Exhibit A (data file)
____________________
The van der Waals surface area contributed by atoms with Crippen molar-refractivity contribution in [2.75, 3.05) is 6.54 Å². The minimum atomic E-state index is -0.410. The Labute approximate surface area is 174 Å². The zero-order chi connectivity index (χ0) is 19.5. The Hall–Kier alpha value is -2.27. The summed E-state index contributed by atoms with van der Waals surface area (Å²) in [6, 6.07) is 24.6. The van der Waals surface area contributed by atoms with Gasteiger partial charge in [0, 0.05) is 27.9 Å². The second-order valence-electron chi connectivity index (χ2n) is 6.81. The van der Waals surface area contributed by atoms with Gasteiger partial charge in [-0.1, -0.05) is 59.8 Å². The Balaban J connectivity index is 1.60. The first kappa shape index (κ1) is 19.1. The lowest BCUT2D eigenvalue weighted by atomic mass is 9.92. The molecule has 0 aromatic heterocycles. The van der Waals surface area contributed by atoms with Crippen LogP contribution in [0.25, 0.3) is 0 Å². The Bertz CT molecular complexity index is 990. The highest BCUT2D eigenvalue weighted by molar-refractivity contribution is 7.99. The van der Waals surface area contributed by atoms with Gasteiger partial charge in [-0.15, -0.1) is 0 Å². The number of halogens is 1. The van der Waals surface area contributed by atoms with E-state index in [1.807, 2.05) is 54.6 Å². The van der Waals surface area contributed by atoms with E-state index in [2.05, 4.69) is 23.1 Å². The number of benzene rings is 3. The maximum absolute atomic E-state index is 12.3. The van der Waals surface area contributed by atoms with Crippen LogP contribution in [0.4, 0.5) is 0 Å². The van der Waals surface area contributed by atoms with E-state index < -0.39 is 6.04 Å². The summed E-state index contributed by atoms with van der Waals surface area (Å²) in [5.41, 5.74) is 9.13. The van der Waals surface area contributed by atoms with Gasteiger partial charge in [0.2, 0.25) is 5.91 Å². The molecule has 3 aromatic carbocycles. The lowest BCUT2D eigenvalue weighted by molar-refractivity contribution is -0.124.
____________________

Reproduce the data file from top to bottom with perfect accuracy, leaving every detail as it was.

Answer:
The van der Waals surface area contributed by atoms with Crippen molar-refractivity contribution in [2.75, 3.05) is 6.54 Å². The minimum atomic E-state index is -0.410. The Labute approximate surface area is 174 Å². The zero-order chi connectivity index (χ0) is 19.5. The Hall–Kier alpha value is -2.27. The summed E-state index contributed by atoms with van der Waals surface area (Å²) in [6, 6.07) is 24.6. The van der Waals surface area contributed by atoms with Gasteiger partial charge in [0, 0.05) is 27.9 Å². The second-order valence-electron chi connectivity index (χ2n) is 6.81. The van der Waals surface area contributed by atoms with Gasteiger partial charge in [-0.1, -0.05) is 59.8 Å². The Balaban J connectivity index is 1.60. The first kappa shape index (κ1) is 19.1. The lowest BCUT2D eigenvalue weighted by atomic mass is 9.92. The molecule has 0 aromatic heterocycles. The van der Waals surface area contributed by atoms with Crippen LogP contribution in [0.25, 0.3) is 0 Å². The Bertz CT molecular complexity index is 990. The highest BCUT2D eigenvalue weighted by molar-refractivity contribution is 7.99. The van der Waals surface area contributed by atoms with Gasteiger partial charge in [-0.15, -0.1) is 0 Å². The number of halogens is 1. The van der Waals surface area contributed by atoms with E-state index in [1.807, 2.05) is 54.6 Å². The van der Waals surface area contributed by atoms with E-state index in [2.05, 4.69) is 23.1 Å². The number of benzene rings is 3. The maximum absolute atomic E-state index is 12.3. The van der Waals surface area contributed by atoms with Crippen LogP contribution in [0.4, 0.5) is 0 Å². The van der Waals surface area contributed by atoms with E-state index < -0.39 is 6.04 Å². The summed E-state index contributed by atoms with van der Waals surface area (Å²) in [5.41, 5.74) is 9.13. The van der Waals surface area contributed by atoms with Gasteiger partial charge in [0.2, 0.25) is 5.91 Å². The molecule has 3 aromatic carbocycles. The lowest BCUT2D eigenvalue weighted by molar-refractivity contribution is -0.124.